The ambulance: Who is driving?

LT refuses to ride with me unless he is recovering from anesthesia. In our twenty years together he has been my passenger six times.

Do not jump to the conclusion that what I am secretly doing in Florida is gearing up for the  Daytona 500. LT’s simple response to anyone who asks why he will not ride with me is, “Ridgely drives like an old lady.” This disclaimer followed me through my career as a Paramedic.

You cannot imagine the burden I carry when I am behind the wheel. What do you think LT would say if I came home with a speeding ticket? I never want to find out. I certainly would not tell an officer after pulling me over with lights and sirens that  LT is my husband.  Jonas’ wife, Molly, of The Unit told the officer who pulled her over that she married the last police officer who stopped her.

I think it was my driving skills that first caught LT’s eye. He says he fell in love the moment I stepped out of ambulance. We met on an emergency call. I was an EMT (Emergency Medical Technician) at the time. As it was was a call related to a criminal act, LT responded along with numerous other officers.

A two person team responds to all 911 medical emergency calls. One person is a paramedic, one an EMT. If a patient requires advanced life support, e.g. EKG monitoring, IV starting or drug administration, a paramedic must take care of the patient on the way to the hospital.

In this case, the patient had been stabbed. Needing to replace fluids, my Paramedic partner started an IV and prepared to take care of the patient during transport to the hospital.. Yes,  I had to drive to the hospital. I remember my partner saying these three things to me repeatedly,  Ridgely :

  • “If we are going lights and sirens, we need to at least be going the speed limit
  • Take control of the intersection: you have the right of way.”
  • “You do remember the way to County Hospital, right?”

None of these comments even address changing lanes or backing up. When I share these scenarios with friends, they admit they never considered the EMT might get lost on the way to the hospital.

No, before you ask, I never did get lost , but now you know why I went to Paramedic school. I would gladly ride with any patient if it would keep me out of the driver’s seat.

So, anytime I get a little scared of a traffic situation, I think back on my days sitting behind the steering wheel of an ambulance. Immediately the scenario I am facing is insignificant.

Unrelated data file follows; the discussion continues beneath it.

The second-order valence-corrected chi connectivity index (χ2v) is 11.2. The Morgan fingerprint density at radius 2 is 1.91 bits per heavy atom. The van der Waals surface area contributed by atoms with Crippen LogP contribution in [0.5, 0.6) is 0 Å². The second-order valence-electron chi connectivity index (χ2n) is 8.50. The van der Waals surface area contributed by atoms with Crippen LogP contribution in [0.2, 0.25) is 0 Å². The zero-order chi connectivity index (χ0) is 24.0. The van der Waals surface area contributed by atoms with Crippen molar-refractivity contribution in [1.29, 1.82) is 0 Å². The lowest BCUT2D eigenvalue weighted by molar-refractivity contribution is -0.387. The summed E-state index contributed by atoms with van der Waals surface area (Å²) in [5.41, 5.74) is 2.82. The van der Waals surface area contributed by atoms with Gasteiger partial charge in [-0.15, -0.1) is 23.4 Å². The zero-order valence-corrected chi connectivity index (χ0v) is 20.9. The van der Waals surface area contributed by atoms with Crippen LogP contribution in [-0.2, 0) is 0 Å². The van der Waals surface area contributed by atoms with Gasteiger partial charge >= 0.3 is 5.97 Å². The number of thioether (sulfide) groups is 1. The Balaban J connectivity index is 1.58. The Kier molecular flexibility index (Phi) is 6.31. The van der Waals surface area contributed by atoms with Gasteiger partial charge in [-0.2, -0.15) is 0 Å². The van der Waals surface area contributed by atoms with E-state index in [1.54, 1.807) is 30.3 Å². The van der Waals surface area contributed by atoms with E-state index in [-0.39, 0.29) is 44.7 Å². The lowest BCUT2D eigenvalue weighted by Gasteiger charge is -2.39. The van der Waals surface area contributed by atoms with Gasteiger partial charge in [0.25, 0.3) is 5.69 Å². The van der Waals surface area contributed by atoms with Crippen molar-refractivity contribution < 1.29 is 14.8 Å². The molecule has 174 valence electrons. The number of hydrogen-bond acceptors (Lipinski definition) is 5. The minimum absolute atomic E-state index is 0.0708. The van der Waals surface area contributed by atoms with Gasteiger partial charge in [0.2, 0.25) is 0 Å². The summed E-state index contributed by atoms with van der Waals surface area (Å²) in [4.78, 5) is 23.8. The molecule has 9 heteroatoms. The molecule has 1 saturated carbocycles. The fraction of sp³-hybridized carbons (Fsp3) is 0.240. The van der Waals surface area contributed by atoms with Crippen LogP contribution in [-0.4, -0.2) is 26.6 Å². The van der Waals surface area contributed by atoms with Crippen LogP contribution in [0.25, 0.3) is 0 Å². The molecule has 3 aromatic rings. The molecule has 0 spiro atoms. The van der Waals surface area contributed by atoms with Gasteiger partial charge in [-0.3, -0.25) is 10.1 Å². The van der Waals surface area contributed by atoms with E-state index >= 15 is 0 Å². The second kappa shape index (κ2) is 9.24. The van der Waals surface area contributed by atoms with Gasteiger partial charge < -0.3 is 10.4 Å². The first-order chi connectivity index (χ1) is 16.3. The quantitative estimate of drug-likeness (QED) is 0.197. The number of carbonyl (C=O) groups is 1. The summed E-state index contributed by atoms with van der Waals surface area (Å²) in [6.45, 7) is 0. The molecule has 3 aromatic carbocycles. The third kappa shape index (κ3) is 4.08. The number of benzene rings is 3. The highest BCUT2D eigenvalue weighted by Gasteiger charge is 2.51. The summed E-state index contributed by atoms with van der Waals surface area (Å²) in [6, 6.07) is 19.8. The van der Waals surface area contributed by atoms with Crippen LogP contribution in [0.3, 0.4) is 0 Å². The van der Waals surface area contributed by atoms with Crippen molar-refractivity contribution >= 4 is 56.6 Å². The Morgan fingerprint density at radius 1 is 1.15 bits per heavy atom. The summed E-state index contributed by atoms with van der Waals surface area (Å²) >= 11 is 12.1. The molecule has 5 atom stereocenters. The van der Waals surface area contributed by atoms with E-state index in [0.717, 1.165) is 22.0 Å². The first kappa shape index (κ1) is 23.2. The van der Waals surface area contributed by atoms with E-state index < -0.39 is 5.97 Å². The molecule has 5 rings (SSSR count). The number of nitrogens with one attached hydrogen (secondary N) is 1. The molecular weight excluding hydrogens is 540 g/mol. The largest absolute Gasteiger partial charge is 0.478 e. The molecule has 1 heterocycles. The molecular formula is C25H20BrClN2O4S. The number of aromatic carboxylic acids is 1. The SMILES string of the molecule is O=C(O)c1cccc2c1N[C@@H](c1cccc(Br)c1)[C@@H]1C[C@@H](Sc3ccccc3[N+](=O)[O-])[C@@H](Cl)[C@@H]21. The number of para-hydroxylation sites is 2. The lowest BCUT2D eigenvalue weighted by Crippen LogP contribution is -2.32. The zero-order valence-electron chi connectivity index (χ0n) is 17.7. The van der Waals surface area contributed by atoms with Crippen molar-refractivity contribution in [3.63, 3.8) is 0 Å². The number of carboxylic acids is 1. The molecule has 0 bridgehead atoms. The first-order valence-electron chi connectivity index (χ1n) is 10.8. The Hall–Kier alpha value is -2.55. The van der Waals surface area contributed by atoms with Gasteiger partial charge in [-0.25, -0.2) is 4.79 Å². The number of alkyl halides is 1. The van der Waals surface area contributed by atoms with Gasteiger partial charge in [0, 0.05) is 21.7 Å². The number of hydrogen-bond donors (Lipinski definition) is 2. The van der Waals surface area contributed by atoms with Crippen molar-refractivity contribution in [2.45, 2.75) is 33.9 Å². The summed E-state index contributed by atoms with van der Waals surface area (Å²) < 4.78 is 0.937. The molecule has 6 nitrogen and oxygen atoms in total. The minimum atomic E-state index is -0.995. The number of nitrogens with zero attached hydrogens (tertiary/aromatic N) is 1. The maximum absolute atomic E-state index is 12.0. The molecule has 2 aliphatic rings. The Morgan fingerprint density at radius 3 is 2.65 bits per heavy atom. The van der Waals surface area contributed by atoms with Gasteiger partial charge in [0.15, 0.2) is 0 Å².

note to readers: This is the first in series about my life as a Paramedic.

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Comments

  1. I am still trying to gather my best thoughts about my favorite aunts and here you are with another great post about LIFE. EMT and Paramedics are some of my favorite people. I have had to call them more than once for members of my family. We have this vision of fascinating television and movie storylines that include the ambulance rides. And here you have lived the life.
    My husband, too, does not like being the passenger when I am the driver. I mean really, I hold on for dear life whenever and wherever he is driving. There is nothing calm about the process. He has figured out how many cars can get through each green arrowed intersection, and he does the countdown. He will move from lane to lane. He tells me to calm down, but I keep thinking that some day he is going to say “look at that” and I am really going to look and in that split second we will meet our demise.
    Sometimes on long road trips, I say to myself: “I have lived an interesting life and should I dose off and not wake up…oh, well!”
    My feeling is this: I am a safe and courteous driver. And getting to my destination alive is more important than being early.
    Talk to you later.
    Judy

  2. Ridgely,

    I spent twenty -five years + as a driving instructor/examiner. I can say that I have seen all kinds of drivers. My advice to you is keep doing what you’re doing as long as you are not a hazard to other drivers.

    God bless you and all paramedics!

  3. Thanks Steve- Can you believe no training before jumping behind the wheel of an ambulance ;-) l loved being a paramedic-++ job satisfaction & never boring. Thanks for the driving encouraging words- glad you came by.

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